You’ve probably seen a food commercial that uses the switcheroo trick. A company films “unknowing” consumers, claiming they’re giving them something gourmet and special. The consumers rave about how good the food is. And then BAM! The company reveals that the “gourmet coffee” the consumers just drank was actually instant coffee from Folger’s. Or that the “organic food” they praised minutes earlier was actually McDonald’s sandwiches cut into tiny pieces. Or that the “authentic lasagna” validated by Italians was actually from Pizza Hut.
The concept behind these stunts is that consumers will go into the experience without a bias, enjoy the experience, and then gain new appreciation for the product at hand. But that’s assuming people will still enjoy the product once they know more about it – and that’s not actually guaranteed. Our biases and beliefs tamper with our guts.
I was thinking about this the other day when I heard a new song I liked. I Googled the lyrics to figure out who the artist was so I could add the song to my playlist. Imagine my disappointment when I found out that the song was from an artist I typically dislike. “Wait,” I said to myself. “This can’t be – I’m not supposed to like her music!”
That “supposed to” is risky, my friends. Clearly I liked the song – so why deny myself the pleasure of listening to it? It’s easy to get caught up in our biases of what we are supposed to like, should like, typically like, etc., and it can be hard to break from those habits. It’s illogical to decide to dislike a song you like… just because of who sings it. But we do things like this all the time. We hit some sort of cognitive dissonance when we have an experience that challenges our notions about taste and preference. I remember a high school classmate who lost interest in a denim brand once she learned it was sold at a mass department store in addition to smaller boutiques. The actual brand didn’t change, the jeans were the same quality as ever – but the fact it was available at a store she didn’t identify with suddenly made the brand unappealing. The product’s function didn’t change, but her perception did.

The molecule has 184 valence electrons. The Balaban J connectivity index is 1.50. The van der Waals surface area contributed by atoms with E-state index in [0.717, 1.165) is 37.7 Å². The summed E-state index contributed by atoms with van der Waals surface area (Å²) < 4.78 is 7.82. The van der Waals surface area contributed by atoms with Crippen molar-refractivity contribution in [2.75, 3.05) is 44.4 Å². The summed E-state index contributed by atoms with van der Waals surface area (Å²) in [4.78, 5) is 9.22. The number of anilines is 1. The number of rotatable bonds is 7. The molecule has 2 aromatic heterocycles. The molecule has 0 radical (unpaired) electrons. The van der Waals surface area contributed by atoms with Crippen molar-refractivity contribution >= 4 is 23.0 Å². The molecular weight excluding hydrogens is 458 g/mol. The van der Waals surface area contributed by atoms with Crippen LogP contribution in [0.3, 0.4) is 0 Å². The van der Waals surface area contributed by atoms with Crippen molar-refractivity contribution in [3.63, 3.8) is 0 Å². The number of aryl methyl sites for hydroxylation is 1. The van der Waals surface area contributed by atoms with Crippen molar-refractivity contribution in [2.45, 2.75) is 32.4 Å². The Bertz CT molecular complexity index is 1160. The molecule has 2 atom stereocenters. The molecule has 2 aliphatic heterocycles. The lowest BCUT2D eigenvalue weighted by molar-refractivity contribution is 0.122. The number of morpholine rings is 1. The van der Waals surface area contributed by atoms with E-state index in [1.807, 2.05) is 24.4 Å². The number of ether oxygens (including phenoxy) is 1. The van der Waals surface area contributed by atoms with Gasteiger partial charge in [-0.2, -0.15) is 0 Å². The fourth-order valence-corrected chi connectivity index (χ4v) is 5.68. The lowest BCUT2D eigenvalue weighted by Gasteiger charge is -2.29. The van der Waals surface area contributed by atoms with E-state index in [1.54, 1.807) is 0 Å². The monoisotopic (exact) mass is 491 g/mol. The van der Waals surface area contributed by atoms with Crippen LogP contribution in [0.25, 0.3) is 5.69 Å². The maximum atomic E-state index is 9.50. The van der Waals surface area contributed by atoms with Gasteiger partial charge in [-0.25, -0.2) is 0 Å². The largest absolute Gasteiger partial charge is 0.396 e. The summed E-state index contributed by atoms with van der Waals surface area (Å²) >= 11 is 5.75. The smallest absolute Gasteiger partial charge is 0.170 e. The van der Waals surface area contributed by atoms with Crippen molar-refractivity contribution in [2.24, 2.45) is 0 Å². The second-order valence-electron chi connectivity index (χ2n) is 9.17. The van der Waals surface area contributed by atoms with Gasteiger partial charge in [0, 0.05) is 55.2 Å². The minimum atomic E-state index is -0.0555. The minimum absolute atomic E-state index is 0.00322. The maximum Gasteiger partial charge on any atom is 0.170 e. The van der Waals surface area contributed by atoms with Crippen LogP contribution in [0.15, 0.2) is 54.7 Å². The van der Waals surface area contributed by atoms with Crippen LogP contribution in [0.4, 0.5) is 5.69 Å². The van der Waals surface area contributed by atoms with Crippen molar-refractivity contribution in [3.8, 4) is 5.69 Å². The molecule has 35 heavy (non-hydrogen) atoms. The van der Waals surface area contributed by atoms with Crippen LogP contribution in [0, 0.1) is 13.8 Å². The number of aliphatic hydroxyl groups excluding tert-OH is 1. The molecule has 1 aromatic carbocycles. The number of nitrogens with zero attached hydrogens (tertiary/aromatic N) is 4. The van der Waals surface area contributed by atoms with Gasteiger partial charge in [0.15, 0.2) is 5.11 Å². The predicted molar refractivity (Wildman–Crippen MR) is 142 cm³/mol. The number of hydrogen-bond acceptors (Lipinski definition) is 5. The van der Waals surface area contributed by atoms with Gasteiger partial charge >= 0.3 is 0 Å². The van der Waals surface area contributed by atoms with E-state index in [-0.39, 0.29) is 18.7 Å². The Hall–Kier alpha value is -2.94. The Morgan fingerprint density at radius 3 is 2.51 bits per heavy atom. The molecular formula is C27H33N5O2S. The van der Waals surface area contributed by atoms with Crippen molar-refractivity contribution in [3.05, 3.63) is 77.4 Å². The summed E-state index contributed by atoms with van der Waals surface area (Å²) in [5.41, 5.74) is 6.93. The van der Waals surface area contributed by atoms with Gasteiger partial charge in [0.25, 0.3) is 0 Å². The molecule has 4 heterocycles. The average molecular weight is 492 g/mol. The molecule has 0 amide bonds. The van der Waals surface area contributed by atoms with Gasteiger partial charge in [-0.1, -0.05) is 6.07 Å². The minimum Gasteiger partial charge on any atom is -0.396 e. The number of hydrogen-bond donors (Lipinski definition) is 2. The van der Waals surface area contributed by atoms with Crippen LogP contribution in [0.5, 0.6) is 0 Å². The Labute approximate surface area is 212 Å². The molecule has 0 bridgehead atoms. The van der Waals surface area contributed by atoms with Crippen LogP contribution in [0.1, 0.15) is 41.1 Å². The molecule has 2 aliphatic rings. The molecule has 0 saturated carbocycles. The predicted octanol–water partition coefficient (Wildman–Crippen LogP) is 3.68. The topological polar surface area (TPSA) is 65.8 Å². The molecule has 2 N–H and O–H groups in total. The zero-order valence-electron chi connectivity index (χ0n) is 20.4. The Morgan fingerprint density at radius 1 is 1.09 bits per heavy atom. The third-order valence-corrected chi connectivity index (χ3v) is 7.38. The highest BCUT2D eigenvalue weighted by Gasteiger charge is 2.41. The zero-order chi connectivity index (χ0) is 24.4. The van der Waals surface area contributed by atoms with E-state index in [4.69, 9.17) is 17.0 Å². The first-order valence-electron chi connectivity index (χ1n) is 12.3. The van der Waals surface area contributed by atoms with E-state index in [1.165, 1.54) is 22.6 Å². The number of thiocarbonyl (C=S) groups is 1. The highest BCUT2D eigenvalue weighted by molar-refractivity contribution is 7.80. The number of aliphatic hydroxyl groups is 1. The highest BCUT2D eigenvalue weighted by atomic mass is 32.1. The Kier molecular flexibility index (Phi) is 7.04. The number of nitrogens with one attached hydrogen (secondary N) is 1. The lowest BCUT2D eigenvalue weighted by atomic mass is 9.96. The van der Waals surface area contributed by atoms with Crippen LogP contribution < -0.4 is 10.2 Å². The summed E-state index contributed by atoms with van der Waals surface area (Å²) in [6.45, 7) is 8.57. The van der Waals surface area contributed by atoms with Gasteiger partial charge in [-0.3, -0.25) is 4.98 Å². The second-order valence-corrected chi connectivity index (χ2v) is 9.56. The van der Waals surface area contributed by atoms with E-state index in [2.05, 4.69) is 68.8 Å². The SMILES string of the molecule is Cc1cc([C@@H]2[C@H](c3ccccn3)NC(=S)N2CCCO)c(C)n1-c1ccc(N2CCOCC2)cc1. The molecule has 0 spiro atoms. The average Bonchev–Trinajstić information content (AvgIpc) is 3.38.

It’s funny we can’t just accept that we like what we like. But so often we want our actions and tastes to fit some determined code of what we think we are into. We want to live up to this ideal we have of ourselves, who we are, what we are all about. So even if we think that Pizza Hut lasagna was absolutely delicious when we tasted it, we may shun it once we find out it wasn’t handcrafted by celebrity Italian chefs. Because preference just isn’t absolute – it’s relative.